Ohh there are projectors, most theaters didn't throw all of them away. You just gotta ask, I bet most theaters have at least one still hooked up and functioning, especially the smaller houses.

 

Anyhow, maybe shooting on film with a digital edit and release is the best option for something like this... That would sure fix the audio issues.

Shoot film with the intent that digital is your master. When someone likes it, spend the money to make the 35mm master negative and present it on film. It's a lot of work, but it's a lot of fun seeing your movie ON film.

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Two-track (stereophonic) sound records are specified by ISO 71 and ISO 7739.

 

Decide for black and white and you can do very much yourself from processing to negative conforming. Combined (image and sound) printing is better left to a lab.

 

There are lots of books but personal experience weighs more. Welcome to filmmaking!

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Mag stripe on 16mm. is pretty decent but I wouldn't know who still does it.

Or there's the option of staying on mag film and showing on a double-head projector.

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Two-track (stereophonic) sound records are specified by ISO 71 and ISO 7739.

Yep but nobody has the equipment to print that onto film and it doesn't alter the dynamic range issues. They did magnetic stereo sound as well, but it's impossible to make those tracks today. The glue necessary to stick the magnetic track onto the stock is toxic, so Kodak stopped production in the 90's. This is why Super 8 sound film doesn't exist anymore and why 70mm prints have been digital audio ONLY since around the same time.

 

35mm is the only stereo optical format around today and with Dolby A encoding, it doesn't sound too bad.

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I haven't decided if I want to actually shoot on black and white, or if I would rather shoot color and then desaturate in post. I really like the look of a good contrasty black and white film. This project would work well in black and white.

I really would like 2-channel sound, and this DTS on 16mm is an interesting option. I'm game to buy a DTS machine....roadshow anyone?

 

However maybe I should do both. Make a real 16mm print with mono audio, specially mixed by myself to get the best out of optical audio within it's limitations. I'll have to check the alignment of the photocell in my projector.

THEN, I can mix a proper 2-channel track and do a digital release with that.

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Making a b/w print from a colour original would complicate things as an intermediate would be needed, with loss of quality.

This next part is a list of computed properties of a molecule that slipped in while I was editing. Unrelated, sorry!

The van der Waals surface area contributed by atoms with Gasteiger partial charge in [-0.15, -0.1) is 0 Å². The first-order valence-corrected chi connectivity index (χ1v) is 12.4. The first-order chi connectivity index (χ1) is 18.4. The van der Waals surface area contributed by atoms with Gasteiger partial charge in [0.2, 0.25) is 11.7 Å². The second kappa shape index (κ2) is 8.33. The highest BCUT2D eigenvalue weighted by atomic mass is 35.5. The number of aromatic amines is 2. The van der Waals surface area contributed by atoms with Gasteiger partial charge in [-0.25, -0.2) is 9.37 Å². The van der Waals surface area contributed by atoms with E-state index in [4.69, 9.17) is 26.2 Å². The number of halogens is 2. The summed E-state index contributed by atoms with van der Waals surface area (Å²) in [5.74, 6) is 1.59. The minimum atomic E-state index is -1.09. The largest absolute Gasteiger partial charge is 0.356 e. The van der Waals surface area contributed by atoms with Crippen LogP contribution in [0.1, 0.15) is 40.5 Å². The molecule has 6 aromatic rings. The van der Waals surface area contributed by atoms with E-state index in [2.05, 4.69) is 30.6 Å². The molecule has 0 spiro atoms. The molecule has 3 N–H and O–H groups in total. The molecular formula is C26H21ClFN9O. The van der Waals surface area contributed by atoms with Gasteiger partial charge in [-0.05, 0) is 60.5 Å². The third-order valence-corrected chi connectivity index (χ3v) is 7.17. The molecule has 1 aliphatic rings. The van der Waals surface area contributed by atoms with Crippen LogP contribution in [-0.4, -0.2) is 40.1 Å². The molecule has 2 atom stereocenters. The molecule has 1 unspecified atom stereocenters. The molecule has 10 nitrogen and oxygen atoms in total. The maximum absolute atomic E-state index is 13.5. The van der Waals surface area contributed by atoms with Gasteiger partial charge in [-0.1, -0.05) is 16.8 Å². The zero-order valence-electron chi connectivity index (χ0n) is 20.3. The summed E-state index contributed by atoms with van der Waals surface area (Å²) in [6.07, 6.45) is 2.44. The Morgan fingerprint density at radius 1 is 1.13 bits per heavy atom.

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Perhaps not, panchromatic fine grain stock is still available. It’s on a thinner colourless base, 1000 ft rolls, perf. 1-r. 3000. Keyword Gigabitfilm, PM to me

 

Also, variable density sound tracks are license free. I can set up the sound camera for such, mono. Sound negative will be $0.86 per foot.

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For hi-fi sound, including stereo, surround sound, etc, the best option would be to print timecode on the optical sound track.

 

The bandwidth of 16mm optical sound is more than enough to facilitate this.

 

During projection a sound system slaves itself to this timecode.

 

A similar system is to tap some projector shaft, mechanically converting frame count to timecode. I did this on one project and it worked just fine.

 

C

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For the optical timecode method, distribution of the film is in the form of:

 

1. the film

2. a cable for connecting projector audio out to a laptop audio in.

3. software and soundtrack

 

Venue would need projector, laptop and sound system.

 

C

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I haven't decided if I want to actually shoot on black and white, or if I would rather shoot color and then desaturate in post.

 

If you are going to shoot Film film, shoot B&W, unless there is no other option... and in that case, I'd reconsider shooting on Film film at all...

 

To me, "The Artist"(2011) had compromised tones due to shooting on color and printing for 'desaturated' B&W.

Edited by John E Clark

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For the optical timecode method, distribution of the film is in the form of:

 

1. the film

2. a cable for connecting projector audio out to a laptop audio in.

3. software and soundtrack

 

Venue would need projector, laptop and sound system.

 

C

 

How about sending out a Victrola with each print... just like in the pre-early-sync sound days... when at least one method was to supply a record to be played 'simultaneously' with the projected image...

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How about sending out a Victrola with each print... just like in the pre-early-sync sound days... when at least one method was to supply a record to be played 'simultaneously' with the projected image...

 

Absolutely. There are all sorts of options - the early days of cinema providing all the inspiration you'd ever need.

 

My favourite is having live music. This has been done quite a few times here in Australia, where an otherwise silent film is projected with live musicians providing the soundtrack. The experience is quite exceptional.

 

C